Delivering energy and water to millions of people during a pandemic
As providers of essential services during the COVID-19 pandemic, our customers are responsible for the delivery of vital services to the communities they serve – making sure the lights stay on and access to reliable gas and clean water is not disrupted.
Similar to everyone else, our customers have had to adjust to the new normal. This means dealing with unique challenges so they can maintain services while achieving the highest safety standards for workers.
We recently held a virtual Customer Advisory Board roundtable to discuss the impacts of the COVID-19 pandemic on daily operations. Here are the tips and strategies we uncovered that may be helpful to your organization:
Be prepared (but be flexible)
Energy and water utilities have always had emergency response plans in place, including mock drills to ensure they are ready and able to respond. However, this preparedness is largely based on incidents that cause major outages and interruptions in service.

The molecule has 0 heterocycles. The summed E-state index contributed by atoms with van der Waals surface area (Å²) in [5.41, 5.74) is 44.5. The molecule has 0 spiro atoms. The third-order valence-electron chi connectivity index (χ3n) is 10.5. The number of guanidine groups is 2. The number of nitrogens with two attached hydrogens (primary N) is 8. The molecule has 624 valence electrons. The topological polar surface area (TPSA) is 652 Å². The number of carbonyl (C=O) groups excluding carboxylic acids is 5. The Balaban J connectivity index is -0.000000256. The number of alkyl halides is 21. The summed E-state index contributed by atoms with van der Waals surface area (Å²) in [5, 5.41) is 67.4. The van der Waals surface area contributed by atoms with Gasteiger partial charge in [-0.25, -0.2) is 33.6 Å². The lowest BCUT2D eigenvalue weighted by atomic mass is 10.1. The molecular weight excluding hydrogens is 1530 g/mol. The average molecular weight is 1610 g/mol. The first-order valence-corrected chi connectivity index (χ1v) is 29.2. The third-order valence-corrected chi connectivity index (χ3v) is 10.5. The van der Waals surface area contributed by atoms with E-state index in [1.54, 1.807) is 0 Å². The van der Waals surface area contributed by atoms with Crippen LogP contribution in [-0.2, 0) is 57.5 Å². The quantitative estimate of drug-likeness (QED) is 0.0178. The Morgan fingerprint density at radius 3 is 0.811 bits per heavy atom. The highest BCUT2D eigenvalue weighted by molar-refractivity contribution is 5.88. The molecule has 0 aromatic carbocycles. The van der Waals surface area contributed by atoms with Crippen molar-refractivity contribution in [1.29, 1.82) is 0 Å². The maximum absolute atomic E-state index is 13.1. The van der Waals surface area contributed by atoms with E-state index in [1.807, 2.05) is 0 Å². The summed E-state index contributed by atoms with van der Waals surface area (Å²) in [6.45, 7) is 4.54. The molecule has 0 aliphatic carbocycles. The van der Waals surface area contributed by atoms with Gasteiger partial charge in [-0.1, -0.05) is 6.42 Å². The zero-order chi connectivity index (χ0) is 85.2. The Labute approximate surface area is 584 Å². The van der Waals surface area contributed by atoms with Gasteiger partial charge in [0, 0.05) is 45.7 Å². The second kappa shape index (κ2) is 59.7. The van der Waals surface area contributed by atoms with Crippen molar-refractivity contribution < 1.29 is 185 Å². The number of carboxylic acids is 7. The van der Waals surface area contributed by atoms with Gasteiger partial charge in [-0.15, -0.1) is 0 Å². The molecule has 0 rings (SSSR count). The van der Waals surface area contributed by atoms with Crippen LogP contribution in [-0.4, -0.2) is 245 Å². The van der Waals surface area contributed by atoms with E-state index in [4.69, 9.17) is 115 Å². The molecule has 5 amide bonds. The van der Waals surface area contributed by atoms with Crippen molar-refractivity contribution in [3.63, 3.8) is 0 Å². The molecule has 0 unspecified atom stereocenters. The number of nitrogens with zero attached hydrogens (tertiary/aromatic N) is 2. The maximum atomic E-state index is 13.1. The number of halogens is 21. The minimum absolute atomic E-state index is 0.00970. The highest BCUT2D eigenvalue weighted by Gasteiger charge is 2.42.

Because the COVID-19 situation is unprecedented, our customers have had to pivot quickly and adapt their plans accordingly. By adjusting infrastructure and devising new processes in the moment, they have been able to serve their communities without disruption to the services they provide.
Safe and functional environments for workers
Without the people to maintain the services, there would be no services to maintain. Thus, the first priority was to ensure all workers could self-isolate while performing their jobs. This meant converting large workforces to a work-from-home model, when many had never done this before.
One of our utility customers purchased laptops for every worker who would normally use a desktop computer in the office. They also purchased a supply of smartphones for those who needed to receive calls, for example, people who worked in dispatch or call centers.
It was also essential that each worker have adequate internet connectivity to access browser-based applications for dispatch work and to monitor asset infrastructure.
Trust your IT teams to build a plan and manage all the moving pieces. Whenever possible, make sure the work is done remotely to minimize risk to employees.